The stage lights fall, the crowd goes quiet, and four harmonious voices rise up and fill the air. The melodies unfurl into something both familiar and fresh. What comes next may be a classic song by Joni Mitchell or Louis Prima. It may be an old bebop standard or cheeky arrangement of a 1980s hit. But these are arrangements like you’ve never heard them before—containing all the richness of a full band, but performed using just four voices.
This is Cadence, Canada’s premiere vocal group. Based in Toronto, this a cappella ensemble has been wowing audiences across the country and around the world for nearly 20 years. Whether performing at sold-out jazz clubs and concert halls, at music festivals, for educational outreach, or for corporate functions, the members of Cadence bring an infectious energy and uncanny verve to every song they sing.
The group’s four critically acclaimed studio albums, Cool Yule (2011), Speak Easy (2010), Twenty for One (2005), and Frost Free(2000) have won or been nominated for numerous awards, including three nods from the JUNO Awards and 10 from CARA, the Contemporary A Cappella Recording Awards.
Cadence’s 5th studio album Home is nearly set for release this Friday. This album will be the first of its kind: all Canadian songs recorded using only the human voice. The four members of Cadence were born in four different provinces spanning from BC to PEI and this original song, “The Watcher On The Rock (Slhx̱í7lsh)” features elements from both coasts.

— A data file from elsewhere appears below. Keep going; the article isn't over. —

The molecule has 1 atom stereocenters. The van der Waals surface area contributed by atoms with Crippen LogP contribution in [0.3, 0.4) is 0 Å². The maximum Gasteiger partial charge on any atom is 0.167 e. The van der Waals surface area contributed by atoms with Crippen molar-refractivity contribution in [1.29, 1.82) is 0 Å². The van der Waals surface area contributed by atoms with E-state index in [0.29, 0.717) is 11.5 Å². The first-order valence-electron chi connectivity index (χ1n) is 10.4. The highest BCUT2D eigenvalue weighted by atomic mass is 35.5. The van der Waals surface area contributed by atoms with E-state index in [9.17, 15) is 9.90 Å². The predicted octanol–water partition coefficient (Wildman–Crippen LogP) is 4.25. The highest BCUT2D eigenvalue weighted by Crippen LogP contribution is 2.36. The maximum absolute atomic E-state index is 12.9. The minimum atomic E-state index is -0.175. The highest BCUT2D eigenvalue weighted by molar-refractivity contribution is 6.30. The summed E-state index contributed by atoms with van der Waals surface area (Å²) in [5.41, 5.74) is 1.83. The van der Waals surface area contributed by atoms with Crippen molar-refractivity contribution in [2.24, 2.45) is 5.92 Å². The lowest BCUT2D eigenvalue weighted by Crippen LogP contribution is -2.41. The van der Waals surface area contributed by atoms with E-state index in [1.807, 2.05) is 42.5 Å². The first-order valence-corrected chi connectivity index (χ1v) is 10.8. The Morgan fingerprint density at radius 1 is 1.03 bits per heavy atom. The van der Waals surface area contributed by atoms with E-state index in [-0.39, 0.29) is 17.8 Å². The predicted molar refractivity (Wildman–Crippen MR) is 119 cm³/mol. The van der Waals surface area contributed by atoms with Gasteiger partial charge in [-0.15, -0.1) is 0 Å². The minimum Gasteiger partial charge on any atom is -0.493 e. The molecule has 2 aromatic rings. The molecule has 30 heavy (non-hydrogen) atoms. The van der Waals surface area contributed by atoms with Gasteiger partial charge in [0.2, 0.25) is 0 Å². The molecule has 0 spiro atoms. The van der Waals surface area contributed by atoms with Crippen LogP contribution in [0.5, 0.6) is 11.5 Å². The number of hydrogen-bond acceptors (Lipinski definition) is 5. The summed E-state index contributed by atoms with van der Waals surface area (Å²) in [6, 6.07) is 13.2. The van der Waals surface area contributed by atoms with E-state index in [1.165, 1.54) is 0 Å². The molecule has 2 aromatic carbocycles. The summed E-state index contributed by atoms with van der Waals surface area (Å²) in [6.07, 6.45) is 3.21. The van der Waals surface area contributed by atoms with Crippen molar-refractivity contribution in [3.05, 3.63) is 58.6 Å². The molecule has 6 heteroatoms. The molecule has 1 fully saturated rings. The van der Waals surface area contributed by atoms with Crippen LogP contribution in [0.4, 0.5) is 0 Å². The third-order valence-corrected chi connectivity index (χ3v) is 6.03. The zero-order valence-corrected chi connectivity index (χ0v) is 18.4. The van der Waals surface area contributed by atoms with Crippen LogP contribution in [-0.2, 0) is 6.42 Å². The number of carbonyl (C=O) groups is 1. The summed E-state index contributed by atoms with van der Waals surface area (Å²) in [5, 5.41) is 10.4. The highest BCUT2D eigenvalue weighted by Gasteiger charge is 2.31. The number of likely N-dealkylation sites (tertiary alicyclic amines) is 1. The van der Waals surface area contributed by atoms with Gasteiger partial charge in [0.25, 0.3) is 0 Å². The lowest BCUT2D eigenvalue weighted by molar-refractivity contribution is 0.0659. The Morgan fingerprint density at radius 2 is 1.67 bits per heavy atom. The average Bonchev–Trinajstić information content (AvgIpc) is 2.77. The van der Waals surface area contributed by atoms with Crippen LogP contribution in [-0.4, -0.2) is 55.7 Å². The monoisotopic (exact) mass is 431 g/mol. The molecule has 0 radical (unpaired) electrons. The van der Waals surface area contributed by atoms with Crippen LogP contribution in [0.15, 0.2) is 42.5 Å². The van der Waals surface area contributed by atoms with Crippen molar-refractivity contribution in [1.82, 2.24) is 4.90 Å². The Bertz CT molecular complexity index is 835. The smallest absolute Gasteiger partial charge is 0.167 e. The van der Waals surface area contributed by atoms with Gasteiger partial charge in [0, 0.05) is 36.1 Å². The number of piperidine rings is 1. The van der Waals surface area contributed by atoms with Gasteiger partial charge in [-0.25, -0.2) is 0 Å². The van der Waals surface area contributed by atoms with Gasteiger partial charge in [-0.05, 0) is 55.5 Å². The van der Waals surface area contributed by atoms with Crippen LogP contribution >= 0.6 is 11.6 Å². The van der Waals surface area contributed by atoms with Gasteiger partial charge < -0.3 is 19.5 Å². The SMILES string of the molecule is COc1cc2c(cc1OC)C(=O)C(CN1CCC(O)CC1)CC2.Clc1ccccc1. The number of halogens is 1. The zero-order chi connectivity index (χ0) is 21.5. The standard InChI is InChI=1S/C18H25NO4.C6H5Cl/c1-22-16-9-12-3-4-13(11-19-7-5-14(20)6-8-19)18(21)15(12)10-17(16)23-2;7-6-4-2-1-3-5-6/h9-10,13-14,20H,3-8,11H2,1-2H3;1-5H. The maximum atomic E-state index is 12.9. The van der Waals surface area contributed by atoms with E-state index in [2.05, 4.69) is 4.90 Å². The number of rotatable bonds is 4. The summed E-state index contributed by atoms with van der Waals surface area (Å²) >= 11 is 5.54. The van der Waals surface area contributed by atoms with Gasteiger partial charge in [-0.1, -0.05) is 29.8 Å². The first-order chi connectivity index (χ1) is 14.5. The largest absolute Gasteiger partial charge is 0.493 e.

There is a rock in Stanley Park at the entrance to Vancouver Harbour that lies on the traditional territory of the Squamish Nation. The words for this song were inspired by a legend that tells of a young warrior who defied The Creator in his mission to ensure a spotless life for his unborn son. Impressed by his commitment to future generations, The Creators’s agents transformed the young man into an indestructible monument to Clean Fatherhood, the rock called Slhx̱í7lsh.
The musical arrangement is in the style of an epic 6/8 ballad and features elements often found in Maritime songs of this type with vocal parts that are stark, exposed, and broadly sung leaving room for the story to take centre stage. The accompanying video was shot at Irving Nature Park near St. John, NB.